TL: We were really excited. We were young and going to school. We got to drop that to go play music and travel.

H: Was it a tough decision, leaving school?

TL: School’s always gonna be there.

H: So here’s the dangerous question. Are you guys emo? If you’re not then what is?

TL: As far as I know, emo is a gas station in Ireland.

H: What?

TL: It’s a gas station chain in Ireland.

H: Do people there cry while they pump their gas?

TL: Maybe, I don’t know. Anyways, we try to stay away from classifications like that.

H: Do you like playing big shows? I know you spent a lot of time in small clubs and then when you went out with Green Day you were playing stadiums. Is that intimidating?

TL: It’s a chance to play your music in front of thousands who have never heard your music.

H: Is it tougher though?

TL: I don’t know. I think we can do anything, now that we’ve played Saturday Night Live.

H: That was a big moment for you?

TL: Yeah, that pretty much broke us in. I’ve seen like Nirvana and Beck and all kinds of bands I love on there.

H: So were you nervous about being there?

TL: We were all a little scared. It’s live, so if you mess up, there’s no turning back.

H: Are you guys afraid of being caught in a wave of popularity and then getting dropped by your fans?

TL: Not really. We’re just going to put out records. We just want kids to be fans for life. You go straight out and buy a Radiohead record the day it comes out every time. That’s what we want.

H: So do you feel like the fans are loyal? I know when bands go mainstream there’s usually a backlash, and the kids who used to come start saying the band’s sold out.

TL: Yeah, every band gets that. Oh well.

H: What do you say to people like that?

TL: I mean we made the record for them, if they don’t like it, too bad. It’s always going to be like that.

H: Do you feel like you had control over your band’s sudden boom in popularity?

TL: It just kind of happened. We got lucky and started getting some radio airplay. We just kind of went with the flow.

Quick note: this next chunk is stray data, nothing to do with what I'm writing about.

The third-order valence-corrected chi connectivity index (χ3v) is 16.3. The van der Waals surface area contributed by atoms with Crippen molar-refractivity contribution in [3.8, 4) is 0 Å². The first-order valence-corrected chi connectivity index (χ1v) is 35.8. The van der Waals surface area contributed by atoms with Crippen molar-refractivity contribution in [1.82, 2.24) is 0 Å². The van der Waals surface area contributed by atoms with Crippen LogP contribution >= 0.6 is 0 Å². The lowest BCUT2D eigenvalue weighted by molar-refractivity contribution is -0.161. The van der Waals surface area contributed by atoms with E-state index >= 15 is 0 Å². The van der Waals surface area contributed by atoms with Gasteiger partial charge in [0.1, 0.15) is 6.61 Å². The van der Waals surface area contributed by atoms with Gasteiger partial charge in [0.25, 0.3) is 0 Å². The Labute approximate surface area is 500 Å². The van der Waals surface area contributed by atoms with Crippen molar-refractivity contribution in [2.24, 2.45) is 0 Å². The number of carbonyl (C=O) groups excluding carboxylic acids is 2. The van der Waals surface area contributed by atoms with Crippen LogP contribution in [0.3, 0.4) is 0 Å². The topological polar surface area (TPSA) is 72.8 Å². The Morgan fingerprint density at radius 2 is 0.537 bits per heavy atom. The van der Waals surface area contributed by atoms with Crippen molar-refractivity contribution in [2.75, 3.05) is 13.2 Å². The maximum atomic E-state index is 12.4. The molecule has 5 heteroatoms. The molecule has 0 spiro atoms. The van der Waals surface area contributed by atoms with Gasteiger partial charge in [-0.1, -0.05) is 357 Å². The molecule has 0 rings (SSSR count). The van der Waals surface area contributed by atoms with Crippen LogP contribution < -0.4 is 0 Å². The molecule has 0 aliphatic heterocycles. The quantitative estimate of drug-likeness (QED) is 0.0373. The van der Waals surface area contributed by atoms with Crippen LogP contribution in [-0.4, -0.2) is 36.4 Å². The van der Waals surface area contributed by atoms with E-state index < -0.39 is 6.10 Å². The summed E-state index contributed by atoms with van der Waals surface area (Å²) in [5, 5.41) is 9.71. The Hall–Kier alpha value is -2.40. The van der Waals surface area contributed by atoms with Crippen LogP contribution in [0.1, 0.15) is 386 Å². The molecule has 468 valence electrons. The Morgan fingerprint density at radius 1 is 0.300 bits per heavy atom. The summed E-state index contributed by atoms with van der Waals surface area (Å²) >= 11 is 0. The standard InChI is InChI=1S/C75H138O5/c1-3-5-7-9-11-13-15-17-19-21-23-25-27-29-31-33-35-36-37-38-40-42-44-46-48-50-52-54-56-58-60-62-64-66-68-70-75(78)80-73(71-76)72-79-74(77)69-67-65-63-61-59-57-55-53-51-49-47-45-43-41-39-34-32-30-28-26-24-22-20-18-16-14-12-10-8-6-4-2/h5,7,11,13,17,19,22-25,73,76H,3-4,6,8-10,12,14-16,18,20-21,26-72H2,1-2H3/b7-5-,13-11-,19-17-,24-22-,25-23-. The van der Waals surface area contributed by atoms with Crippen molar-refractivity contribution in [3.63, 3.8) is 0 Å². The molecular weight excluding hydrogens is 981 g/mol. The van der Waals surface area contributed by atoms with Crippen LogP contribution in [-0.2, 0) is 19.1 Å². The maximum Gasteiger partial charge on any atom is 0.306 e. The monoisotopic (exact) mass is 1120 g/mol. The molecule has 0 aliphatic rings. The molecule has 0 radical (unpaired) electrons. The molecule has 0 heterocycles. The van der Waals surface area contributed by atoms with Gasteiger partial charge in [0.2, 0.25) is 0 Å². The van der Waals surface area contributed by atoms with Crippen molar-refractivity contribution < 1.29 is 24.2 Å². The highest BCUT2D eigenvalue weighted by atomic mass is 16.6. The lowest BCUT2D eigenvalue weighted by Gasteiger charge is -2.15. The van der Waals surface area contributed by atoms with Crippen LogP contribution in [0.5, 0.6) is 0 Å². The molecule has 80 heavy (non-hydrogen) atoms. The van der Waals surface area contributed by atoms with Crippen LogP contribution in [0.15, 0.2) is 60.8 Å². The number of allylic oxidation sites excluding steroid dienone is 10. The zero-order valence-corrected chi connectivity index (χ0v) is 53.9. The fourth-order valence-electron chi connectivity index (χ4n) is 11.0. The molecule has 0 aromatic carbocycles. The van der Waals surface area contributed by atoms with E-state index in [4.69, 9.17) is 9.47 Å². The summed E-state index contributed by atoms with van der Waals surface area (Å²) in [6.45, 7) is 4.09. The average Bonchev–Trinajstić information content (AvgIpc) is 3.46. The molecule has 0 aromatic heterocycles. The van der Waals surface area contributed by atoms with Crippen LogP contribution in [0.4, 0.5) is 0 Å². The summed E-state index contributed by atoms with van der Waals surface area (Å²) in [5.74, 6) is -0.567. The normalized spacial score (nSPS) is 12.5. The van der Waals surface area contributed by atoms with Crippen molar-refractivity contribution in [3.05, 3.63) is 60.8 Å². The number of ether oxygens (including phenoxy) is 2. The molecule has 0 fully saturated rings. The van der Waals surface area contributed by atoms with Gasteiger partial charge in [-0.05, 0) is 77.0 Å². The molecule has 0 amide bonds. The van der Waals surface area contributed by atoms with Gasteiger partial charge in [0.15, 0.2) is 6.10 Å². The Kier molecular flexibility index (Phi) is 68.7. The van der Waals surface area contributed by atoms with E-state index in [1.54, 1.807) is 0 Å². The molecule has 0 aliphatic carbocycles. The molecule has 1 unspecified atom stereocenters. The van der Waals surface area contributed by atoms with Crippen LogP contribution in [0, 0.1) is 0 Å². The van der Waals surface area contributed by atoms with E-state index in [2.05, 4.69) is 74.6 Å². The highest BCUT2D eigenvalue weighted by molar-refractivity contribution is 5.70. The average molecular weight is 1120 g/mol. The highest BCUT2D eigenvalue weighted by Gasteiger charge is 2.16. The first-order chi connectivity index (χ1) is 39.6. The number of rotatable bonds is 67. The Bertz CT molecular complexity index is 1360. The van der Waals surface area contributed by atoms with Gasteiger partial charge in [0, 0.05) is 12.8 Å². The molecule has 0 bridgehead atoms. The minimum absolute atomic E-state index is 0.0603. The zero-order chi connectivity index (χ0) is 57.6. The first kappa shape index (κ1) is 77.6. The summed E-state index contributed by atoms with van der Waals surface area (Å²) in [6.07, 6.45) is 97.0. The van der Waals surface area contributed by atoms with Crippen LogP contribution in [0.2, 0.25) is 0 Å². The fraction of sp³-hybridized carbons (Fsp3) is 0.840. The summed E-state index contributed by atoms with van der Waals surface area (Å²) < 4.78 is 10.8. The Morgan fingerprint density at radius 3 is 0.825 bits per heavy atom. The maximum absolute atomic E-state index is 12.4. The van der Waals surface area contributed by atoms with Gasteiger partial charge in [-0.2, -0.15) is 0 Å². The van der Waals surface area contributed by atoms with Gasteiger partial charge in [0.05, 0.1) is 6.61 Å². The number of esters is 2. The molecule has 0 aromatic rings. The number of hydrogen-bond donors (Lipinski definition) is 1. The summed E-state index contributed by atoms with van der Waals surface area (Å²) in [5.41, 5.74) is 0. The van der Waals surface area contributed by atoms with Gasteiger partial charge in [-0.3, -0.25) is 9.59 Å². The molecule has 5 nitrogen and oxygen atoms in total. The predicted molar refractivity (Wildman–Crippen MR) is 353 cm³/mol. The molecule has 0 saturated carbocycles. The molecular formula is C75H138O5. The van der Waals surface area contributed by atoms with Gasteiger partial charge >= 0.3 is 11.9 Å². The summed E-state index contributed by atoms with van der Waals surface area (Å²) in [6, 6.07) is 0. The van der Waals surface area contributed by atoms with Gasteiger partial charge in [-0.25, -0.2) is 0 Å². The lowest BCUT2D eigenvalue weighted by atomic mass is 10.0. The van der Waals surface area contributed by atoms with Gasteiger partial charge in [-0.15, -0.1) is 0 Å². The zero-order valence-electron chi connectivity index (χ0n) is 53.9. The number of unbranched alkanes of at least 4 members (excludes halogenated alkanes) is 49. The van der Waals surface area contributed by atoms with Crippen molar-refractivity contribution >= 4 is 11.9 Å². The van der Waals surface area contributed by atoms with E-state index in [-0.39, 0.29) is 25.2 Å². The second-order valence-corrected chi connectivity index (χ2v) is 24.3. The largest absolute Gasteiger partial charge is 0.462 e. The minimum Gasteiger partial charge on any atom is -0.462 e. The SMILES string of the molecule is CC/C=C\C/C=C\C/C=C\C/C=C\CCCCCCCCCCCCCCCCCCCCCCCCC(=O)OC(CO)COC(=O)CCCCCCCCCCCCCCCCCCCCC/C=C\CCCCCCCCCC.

H: Did you do anything different on this record, or was it the label that made the difference?

TL: I think the label and the radio stations saw what we were doing and realized we were working hard.

H: How is it different on the road nowadays?

TL: We used to get on the mic and be like, “Does anyone have a place for us to stay tonight?” We’re used to staying at people’s houses because we couldn’t afford a hotel room. Now we have a huge bus. Its something we never thought would happen. We were always anti-bus.

H: What’s the problem with buses?

TL: We were always like, “It’s a waste of money.” Now we have to have a bus. We have to sleep.

H: So you do get to sleep? I know a lot of guys in your position would be pretty exhausted.

TL: I’m pretty tired. Its work you know. I’ve had a lot of worse jobs.

H: Like what?

TL: When we were on Capitol, I’d still work. I’d call up the temp service the day we got off tour.

H: No more day job now then?

TL: No way. We’ve been on tour for two years. I don’t have time for it.

H: But you’ve paid your due to the working class?

TL: I’ve delivered radiators. I’ve sorted bagels. I used to work at a plastic company where I’d have to count out 100 pens and them put them in a bag.

H: So you planning on throwing away this band thing and getting back to your bagel sorting anytime soon?

TL: Maybe, but I think instead I might just ride this rock and roll thing out, you know, see how it goes.